Fell 20 Minutes Short Of Gearbox Failure Requirement
During the certification process for the Sikorsky S-92A,
documents show that the aircraft failed a crucial test in which all
the oil is drained from the main gearbox to simulate a loss of oil
during flight. The test aircraft gearbox failed after about 10
minutes, which is 20 minutes short of the FAA standard.
A Sikorsky S-92A went down in March near Halifax, Nova Scotia,
and 17 people on board the aircraft were lost. Oil loss from the
gearbox is being considered as a factor in the accident.
Sikorsky and the FAA say the aircraft was certified after a
bypass valve was installed that would divert oil to the gearbox in
the event of a catastrophic leak, but that bypass is manually
activated by the pilot. A second aircraft was tested with the
bypass installed and activated, and the system performed
well. The gearbox did not fail after several hours of
The Canadian News Service reports that documents obtained
through a Freedom of Information Act request show that Sikorsky and
the FAA agreed that the single point of failure for an oil leak was
the oil intercooler that feeds the gearbox, and that the risk of a
system failure due to a gearbox housing leak was "extremely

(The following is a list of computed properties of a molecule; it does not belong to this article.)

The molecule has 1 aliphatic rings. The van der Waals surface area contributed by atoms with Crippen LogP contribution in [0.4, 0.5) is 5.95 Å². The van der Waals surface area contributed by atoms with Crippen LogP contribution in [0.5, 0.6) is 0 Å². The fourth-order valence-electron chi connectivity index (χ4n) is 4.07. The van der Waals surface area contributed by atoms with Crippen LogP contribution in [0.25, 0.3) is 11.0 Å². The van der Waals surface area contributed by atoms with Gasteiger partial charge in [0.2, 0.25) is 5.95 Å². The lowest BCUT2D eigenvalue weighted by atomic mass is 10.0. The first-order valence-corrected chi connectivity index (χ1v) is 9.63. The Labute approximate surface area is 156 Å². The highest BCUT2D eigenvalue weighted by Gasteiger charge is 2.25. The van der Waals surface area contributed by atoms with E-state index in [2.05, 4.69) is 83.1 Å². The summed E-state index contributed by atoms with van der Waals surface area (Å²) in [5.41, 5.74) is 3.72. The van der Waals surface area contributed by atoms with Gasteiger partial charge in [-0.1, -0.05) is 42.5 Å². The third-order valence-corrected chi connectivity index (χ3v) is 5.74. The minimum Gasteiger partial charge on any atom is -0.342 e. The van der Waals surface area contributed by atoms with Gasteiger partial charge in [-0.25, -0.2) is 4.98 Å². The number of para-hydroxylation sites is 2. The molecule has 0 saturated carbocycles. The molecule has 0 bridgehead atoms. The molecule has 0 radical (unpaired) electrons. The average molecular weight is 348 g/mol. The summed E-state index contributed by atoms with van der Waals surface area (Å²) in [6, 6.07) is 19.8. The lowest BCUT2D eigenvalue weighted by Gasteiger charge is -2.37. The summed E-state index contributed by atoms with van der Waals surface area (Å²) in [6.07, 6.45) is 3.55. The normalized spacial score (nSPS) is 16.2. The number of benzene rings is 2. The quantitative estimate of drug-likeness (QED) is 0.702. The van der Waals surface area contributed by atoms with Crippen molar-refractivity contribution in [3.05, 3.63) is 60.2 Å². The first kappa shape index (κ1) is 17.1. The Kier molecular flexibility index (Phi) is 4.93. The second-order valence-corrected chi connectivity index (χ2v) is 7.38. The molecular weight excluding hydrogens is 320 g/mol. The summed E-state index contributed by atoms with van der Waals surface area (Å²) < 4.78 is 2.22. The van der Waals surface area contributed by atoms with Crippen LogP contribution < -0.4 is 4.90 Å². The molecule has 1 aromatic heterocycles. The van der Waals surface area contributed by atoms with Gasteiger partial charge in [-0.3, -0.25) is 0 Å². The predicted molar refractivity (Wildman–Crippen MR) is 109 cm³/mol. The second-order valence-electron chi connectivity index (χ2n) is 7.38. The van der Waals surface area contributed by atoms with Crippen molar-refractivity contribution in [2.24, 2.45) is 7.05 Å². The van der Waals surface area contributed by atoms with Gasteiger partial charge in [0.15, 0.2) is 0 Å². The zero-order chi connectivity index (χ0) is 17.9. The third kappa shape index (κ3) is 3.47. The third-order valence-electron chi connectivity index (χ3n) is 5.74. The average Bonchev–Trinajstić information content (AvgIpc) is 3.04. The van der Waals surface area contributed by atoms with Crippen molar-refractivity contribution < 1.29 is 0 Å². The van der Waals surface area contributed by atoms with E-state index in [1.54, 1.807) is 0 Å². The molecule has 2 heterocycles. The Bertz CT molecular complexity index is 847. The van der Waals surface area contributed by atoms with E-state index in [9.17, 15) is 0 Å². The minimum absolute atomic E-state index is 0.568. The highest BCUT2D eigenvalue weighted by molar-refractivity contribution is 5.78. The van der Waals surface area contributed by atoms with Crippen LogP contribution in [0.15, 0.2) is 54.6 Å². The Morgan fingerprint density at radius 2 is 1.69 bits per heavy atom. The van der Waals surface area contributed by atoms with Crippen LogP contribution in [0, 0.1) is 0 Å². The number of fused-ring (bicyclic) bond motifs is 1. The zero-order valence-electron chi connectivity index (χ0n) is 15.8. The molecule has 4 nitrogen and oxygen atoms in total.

unlikely. After the bypass test was successful, the S-92A was
certified by the FAA and EASA.
Sikorsky spokesman Paul Jackson said in an e-mail that the
company had demonstrated to both the FAA and EASA that the
installation of the bypass valve "addressed the only identified,
non-extremely remote possibility for a main gearbox oil leak. It is
very important to note that while the Cougar accident was indeed a
very tragic event, the worldwide S-92 fleet has about 185,000
operational hours without any other incidents involving this
Some people familiar with the helicopter, including retired
pilot Per Gram who conducted tests on the S-92 for Norway, said the
FAA should not have certified the aircraft after learning of the
first test. "I disagree fully with the FAA for allowing Sikorsky to
pass that test on that basis," he said, referring to the second
test of the bypass valve.
The NTSB is still investigating the accident. It said that studs
had broken on an oil filter attached to the main gearbox, resulting
in the loss of a large quantity of oil. The engine ran for 10
minutes and 47 seconds after the oil loss.